Let's take a little sneak peek at Interior Design 2021, insight into colour and materials, palettes, shapes, and design directions. I am looking forward to sinking our teeth into some great new domestic and commercial projects which are coming up on the horizon for Visual Edge.
1. The rise of a subdued natural minimalism
Decor that promotes balance and wellness, acceptance and calm is becoming more prevalent in all of the various forecasts I have seen recently. Simple, decluttered, undrestated spaces are healthful and psychologically pleasing mentally and physically. Expect this to be seen in the rise of:
Metallic elements, including an increased use of copper, which has antimicrobial qualities, as an accent colour in the kitchen and bathroom.
Neutral colours and earth tones.
Simple chunky shapes.
Elemental patterns in art and design.
2. Colour palettes of browns, soft terracottas, and muted-stone colours
In line with embracing a natural aesthetic, colour palettes will begin to reflect more warm earth-fired colours such as metal ores, russet shades, soft terracotta and browns. Dulux colour of the year for 2021 is 'Brave Ground'. This warm, natural, neutral shade of beige is said to bring a boosting and balancing feel to any room..very cozy and warm. It is also a versatile shade that lets other colours shine – and to me it seems like the perfect tone to use if you are tired of all white interiors and want to add some warmth to your home in a subtle way.
Every year, Dulux’s colour specialists plus a team of top international design experts discuss the latest global trends that will affect every area of our lives. They then translate these insights into one key colour that reflects the mood of the moment – a tone that is set to have an impact on homes all over the world. Offering a sense of tranquillity, Brave Ground:
This grounding colour and other similar tones work well with bright, light-filled homes and predominantly white or neutral-hued interior walls.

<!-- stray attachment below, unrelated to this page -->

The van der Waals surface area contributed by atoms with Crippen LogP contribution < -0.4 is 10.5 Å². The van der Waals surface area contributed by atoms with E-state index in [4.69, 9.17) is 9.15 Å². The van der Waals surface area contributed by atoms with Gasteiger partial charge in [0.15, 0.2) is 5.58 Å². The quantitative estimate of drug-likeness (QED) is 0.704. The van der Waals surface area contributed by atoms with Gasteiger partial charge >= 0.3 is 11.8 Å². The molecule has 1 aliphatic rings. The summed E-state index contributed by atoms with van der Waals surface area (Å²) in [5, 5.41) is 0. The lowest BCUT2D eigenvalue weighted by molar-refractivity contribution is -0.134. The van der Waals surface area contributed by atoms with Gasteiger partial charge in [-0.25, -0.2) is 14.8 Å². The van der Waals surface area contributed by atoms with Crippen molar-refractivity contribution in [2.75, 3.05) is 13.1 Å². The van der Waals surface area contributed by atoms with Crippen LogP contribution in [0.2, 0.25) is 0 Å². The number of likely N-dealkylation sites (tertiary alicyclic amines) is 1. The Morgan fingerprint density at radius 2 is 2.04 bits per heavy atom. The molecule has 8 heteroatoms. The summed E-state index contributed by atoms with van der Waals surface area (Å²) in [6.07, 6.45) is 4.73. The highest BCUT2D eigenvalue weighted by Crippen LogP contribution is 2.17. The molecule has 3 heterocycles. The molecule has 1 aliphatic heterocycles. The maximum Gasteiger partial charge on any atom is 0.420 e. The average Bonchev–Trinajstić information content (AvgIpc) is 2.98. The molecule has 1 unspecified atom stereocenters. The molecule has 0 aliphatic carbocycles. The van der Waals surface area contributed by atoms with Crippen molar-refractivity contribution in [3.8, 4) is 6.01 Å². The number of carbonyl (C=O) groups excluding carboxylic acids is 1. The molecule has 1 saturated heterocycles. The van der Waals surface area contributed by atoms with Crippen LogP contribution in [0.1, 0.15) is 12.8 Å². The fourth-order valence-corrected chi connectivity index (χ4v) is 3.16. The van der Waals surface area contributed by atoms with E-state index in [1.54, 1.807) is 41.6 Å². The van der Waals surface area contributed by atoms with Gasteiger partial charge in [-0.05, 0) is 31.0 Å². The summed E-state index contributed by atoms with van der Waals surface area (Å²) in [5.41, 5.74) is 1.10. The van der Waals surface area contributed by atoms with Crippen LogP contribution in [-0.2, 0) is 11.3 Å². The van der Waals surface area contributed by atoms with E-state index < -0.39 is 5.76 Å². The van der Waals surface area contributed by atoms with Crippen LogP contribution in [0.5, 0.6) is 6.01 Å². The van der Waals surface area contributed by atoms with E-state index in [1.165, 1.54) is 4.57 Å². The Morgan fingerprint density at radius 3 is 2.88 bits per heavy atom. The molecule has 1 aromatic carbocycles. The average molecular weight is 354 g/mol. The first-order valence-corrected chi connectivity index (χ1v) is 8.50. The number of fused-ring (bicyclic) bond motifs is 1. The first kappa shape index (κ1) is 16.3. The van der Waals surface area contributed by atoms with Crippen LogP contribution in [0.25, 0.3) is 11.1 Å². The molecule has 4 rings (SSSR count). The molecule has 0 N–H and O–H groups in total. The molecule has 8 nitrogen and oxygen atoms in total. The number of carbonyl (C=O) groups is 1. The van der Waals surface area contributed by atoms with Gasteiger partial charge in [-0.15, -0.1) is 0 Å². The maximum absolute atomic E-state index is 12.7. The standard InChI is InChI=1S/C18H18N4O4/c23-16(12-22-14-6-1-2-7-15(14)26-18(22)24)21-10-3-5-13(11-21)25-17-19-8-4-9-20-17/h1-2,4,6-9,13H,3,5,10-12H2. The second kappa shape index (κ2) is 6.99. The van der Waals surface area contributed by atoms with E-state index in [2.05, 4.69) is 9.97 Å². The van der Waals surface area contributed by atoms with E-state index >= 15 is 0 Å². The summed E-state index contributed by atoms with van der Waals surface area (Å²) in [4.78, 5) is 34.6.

There is a tactile and visual dryness to these colours, which reflects the wider Australian environment of the bush and desert. Nature in all its glory to create a soft and tranquil interior space.
3. Shapes and forms to reflect primitive simplicity
Expect a rise in rustic minimalism for next year and beyond. To some extent this reflects the collective psychological state of people who, having experienced Covid-19 lockdowns, are seeking products that can tangibly help them endure challenges. A focus on simplicity and calmness is evident as well as emphasis on psychologically pleasing colours.
Aesthetically this means a rejection of disposable culture and instead an embracing of artisan-made products, ethically produced, imperfect-looking pieces that are robust and enduring.
There will be in many cases an exaggeration of scale for some furniture items, chunky, robust forms, seating that is larger scale and often patterned.
4. Indigenous patterns & natural materials
Another important development is the display of materials and textiles that have a vegetal rawness and show the hand of people in their creation. Think wax-resist dyed fabrics, batik and Malian cotton.
Expect to see:
More Indigenous patterns and respectful references to Indigenous art.
It must be said that intention and authenticity are of prime importance, as is buying directly from, or to benefit, First Nation peoples and businesses. A good example in Australia is' Blak Markets'.